The use of guidelines also involves another advantage. By helping structure a process that often involves little structure, guidelines increase greatly the group members’ commitment to the ideas. Even though formal techniques may be used, the outcome is more likely to result in high member satisfaction with the process when a systematic process is followed.

Although not chiseled in stone, the guidelines that follow should help groups approach the evaluation and selection process with more confidence and enthusiasm. Many people view idea generation as the most interesting and stimulating aspect of the creative problem-solving process. And it may be that it is; however, idea evaluation and selection can at least be interesting if a group approaches its task in an orderly fashion, such as using the steps that follow.

1. Assess Participation Needs

There will be times when it may be better to evaluate and select ideas alone instead of involving others; in some situations, it may be better for one or more groups to participate; and in other situations, both individual and group decision making may be better. In order of importance, the major variables that need to be assessed when making such decisions are:

1. Amount of time available

2. Importance of selecting a high-quality solution

3. Need for group members to accept the solution selected

4. Need for group members to experience the evaluation and selection process for their own personal and professional development

You should select ideas alone when there is little time available because the importance of selecting a high-quality solution is relatively low, and a group does not need to accept the solution or experience the process. Conversely, a group should participate when time is available, a high-quality solution is important, successful implementation of a solution depends on group member acceptance of the solution, and group members would benefit from experiencing the process.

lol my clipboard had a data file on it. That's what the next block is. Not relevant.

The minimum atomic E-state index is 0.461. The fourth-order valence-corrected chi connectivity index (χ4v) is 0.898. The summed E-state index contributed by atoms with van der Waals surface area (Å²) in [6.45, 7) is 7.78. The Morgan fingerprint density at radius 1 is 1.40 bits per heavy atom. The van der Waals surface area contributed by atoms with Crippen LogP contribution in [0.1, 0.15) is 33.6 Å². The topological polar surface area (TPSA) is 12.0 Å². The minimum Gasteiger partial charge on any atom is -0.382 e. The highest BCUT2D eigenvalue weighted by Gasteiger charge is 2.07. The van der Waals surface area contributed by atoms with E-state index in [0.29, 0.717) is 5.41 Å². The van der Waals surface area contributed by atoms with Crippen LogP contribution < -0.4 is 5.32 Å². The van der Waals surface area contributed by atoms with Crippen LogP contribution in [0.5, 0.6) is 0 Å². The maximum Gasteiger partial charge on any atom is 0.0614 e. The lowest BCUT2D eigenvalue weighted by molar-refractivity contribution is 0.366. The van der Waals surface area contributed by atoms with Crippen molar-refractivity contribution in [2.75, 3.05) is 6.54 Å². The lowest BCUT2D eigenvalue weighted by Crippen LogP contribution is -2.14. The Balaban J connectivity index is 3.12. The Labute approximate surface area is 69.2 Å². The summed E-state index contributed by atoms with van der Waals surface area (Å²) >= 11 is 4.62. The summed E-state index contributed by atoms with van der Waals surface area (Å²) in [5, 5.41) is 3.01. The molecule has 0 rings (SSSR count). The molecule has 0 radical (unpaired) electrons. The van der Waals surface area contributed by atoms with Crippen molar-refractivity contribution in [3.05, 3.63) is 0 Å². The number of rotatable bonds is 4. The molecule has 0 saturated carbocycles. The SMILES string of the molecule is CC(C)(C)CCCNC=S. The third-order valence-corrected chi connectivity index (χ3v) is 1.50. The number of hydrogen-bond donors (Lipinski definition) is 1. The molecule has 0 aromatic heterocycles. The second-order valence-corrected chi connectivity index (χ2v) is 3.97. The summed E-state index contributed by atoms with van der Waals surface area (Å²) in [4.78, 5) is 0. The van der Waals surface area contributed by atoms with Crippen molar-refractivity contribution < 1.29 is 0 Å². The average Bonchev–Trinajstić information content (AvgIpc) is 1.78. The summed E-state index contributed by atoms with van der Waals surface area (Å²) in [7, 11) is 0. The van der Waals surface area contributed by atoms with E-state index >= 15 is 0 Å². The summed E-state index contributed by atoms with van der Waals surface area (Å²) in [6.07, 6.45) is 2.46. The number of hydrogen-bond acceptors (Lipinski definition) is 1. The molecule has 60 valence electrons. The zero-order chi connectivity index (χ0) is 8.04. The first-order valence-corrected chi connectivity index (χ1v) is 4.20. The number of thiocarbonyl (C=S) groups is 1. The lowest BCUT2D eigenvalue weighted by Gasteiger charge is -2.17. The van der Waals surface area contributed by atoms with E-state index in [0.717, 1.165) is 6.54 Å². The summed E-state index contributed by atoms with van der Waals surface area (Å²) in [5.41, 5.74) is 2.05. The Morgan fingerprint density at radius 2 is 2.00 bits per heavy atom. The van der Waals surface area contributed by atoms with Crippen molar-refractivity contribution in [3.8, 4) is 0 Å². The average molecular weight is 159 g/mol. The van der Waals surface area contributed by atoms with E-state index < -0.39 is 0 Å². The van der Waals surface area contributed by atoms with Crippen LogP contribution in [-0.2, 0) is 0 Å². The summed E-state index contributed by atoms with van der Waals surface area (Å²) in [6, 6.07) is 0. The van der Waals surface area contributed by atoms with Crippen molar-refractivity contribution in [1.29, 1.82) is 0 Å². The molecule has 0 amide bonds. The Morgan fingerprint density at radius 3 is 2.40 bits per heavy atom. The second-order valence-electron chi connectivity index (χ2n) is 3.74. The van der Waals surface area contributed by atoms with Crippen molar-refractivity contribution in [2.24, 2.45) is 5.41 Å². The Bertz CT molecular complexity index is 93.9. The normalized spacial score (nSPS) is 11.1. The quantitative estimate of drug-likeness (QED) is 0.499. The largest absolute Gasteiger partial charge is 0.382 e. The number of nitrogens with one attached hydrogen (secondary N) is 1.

However, many participation decisions cannot be made in an either/or manner. In some situations, it may be necessary for you to make some selection decisions alone and allow team members to make the remaining decisions. For example, if time is in relatively short supply, but not enough to justify excluding a group, you might select a final pool of ideas, turn these ideas over to the group, and have the group develop a final solution. Such a procedure would be especially useful when it is important for the members to accept a solution.

2. Agree on a Procedure to Use

As long as others are involved, you need to agree on a procedure for evaluation and selection. You might decide to follow the guidelines presented here, use some other procedure, or go directly to the evaluation and selection techniques. If you are working with others and they decide to ignore the guidelines described here, you still should stress the need to develop explicit evaluation criteria. You also need to decide how to narrow down the pool of generated ideas to a more manageable number. The important concern when others are involved is to agree on some procedure and avoid the temptation to proceed haphazardly.

3. Preselect Ideas

If you have a fairly large number of ideas to evaluate—for example, fifty or more—you need to reduce them to a more workable number. Some of the techniques described in the next post can be used for this purpose, or other methods may be available to you.

Whatever method is used, two major variables to consider are the amount of time available and the importance of the problem. If there is plenty of time and the problem is important—that is, the consequences will be serious if not resolved—you should devote considerable effort to this activity, assuming you are motivated to do so. If there is little time, the problem is not very important, and motivation is low, some shortcuts are needed.

An initial step you can take to narrow down an idea is to examine all the ideas with the goal of developing combinations, which are commonly referred to as affinity groups. When similar ideas are joined together, the overall number is reduced. You also might consider combining dissimilar ideas. Such combinations can often lead to higher-quality solutions than can be obtained from implementing two individual ideas separately.